Changes to state rules on annexing get first OK
By Matthew Whittle
Published in News on May 13, 2011 1:46 PM
All of Wayne County state representatives voted in favor of the involuntary annexation reform bill Thursday. Sponsored by Rep. Stephen LaRoque, R-Lenoir, the bill is the first major overhaul of annexation rules that have been in effect since 1959.
"It passed with 102 votes, so we had broad-based bipartisan support," LaRoque said. "It's going to give people a voice. The voice issue is so important. I think it's a good compromise bill."
The biggest change would essentially allow residents in annexed areas to stop the annexation process if 60 percent of them opposed it in a petition. It also allows the residents of the annexed areas to receive free water and sewer hookups if the majority of them request it.
"It's quite complicated. It's hard to understand unless you read the bill all the way through," Rep. Efton Sager, R-Wayne, said, adding, though, that it doesn't go as far as annexation opponents wanted. "It was the best we could work out, but it's a step in the right direction. Even people who have been annexed were in support of it."
And, said Rep. Larry Bell, D-Sampson, it was better than the alternative that was on the table -- a complete moratorium.
"It's not what either side wanted," Bell said. "But we were told if this didn't pass that we were looking at a moratorium. And I talked with Goldsboro Mayor Al King, and he agreed, too, that this was better than a moratorium."
Still, local officials have their concerns about it.
"They're definitely moving toward some type of change and I think that's not necessarily a bad thing, but there needs to be a way for cities to still grow," interim City Manager Tasha Logan said. "We need a way to have the individuals that use services and amenities to participate in the costs of that in some way. We'll have to figure out what that means for (Goldsboro)."
Of primary concern, she said, is the provision for free water and sewer hookups -- a condition that will likely cause the city to be more savvy with its utility and annexation plans in the future.
"The opportunity that we have is to focus more on redevelopment and more strategically about how we run utilities out to places," she said.
But, LaRoque said, this bill does give both sides something that they need.
"Town's still have the ability to annex. The people have a voice. And the free water and sewer provides people an incentive. It allows towns the ability to grow, but to grow with the support of the people," he said. "This was my No. 1 issue that I campaigned on last year, excluding the budget. I have been working and fighting against annexation in Lenoir County for about the last three years.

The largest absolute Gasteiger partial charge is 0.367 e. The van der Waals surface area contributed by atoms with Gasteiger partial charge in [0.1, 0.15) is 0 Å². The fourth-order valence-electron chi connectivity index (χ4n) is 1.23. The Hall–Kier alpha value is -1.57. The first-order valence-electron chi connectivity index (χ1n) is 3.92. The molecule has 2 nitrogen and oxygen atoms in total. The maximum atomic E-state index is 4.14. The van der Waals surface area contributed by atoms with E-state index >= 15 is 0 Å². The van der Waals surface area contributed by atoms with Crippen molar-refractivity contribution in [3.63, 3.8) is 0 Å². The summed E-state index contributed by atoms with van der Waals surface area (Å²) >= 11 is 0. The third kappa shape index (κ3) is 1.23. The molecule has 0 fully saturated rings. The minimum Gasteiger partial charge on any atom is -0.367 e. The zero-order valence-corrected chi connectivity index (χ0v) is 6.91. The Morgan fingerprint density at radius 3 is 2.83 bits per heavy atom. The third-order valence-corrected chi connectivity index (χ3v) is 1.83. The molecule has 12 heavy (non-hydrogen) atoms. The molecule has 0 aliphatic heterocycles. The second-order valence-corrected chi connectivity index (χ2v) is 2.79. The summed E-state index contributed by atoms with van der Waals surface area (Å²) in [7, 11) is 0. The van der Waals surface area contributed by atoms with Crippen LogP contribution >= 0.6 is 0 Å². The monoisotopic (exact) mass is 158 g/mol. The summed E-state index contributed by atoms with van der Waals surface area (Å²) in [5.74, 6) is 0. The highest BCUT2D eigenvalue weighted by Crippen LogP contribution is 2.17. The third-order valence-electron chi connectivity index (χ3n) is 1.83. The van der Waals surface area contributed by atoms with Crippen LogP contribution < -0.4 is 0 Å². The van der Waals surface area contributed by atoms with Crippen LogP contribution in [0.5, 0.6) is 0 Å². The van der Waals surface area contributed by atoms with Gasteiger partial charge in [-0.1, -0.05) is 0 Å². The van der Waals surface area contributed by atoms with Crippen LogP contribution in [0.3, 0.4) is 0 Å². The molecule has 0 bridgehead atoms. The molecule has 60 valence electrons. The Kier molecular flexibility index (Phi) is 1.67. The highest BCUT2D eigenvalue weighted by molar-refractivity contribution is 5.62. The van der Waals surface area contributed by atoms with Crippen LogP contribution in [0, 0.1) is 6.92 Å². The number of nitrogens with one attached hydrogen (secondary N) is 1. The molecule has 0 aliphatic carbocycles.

"Once it becomes law, it will be the piece of legislation I'm most proud of. I think it's really going to help move the state forward."
The bill, which will receive its third reading on Monday, is expected to be well-received in the Senate, Sen. Louis Pate, R-Wayne, said.
Although he hasn't had a chance to read the latest revisions -- and so wouldn't speculate if it would pass in its current form -- he said annexation reform is something that has long been on their radar.
"I think it will be looked at with quite a bit of interest," he said.
In the meantime, Bob Pleasants, a resident of the recently annexed Phase 11 area of Goldsboro, said he was glad to see the reform legislation finally approved, and that he hoped it would be a shot in the arm for Sager's House Bill 196, which would de-annex the area of northwest Goldsboro including Falling Brook and Buck Swamp. Currently the bill is sitting in the House Finance Committee.
"One of the things we're hoping for is to get this moved on through because our bill is sitting in finance," Pleasants said. "They couldn't address it until we got this out of the way. Then they'll re-address the ones that are pending."
De-annexation bills for Wilmington, Rocky Mount and other municipalities have been held up in House committees while the budget and the involuntary annexation rules bill have dominated the dockets as of late.
Sager said he expects the bill to move forward next week.
"I'm going to be working like the dickens to get that bill heard in the finance committee and then in the House," he said.
-- Staff writer Ty Johnson contributed to this report.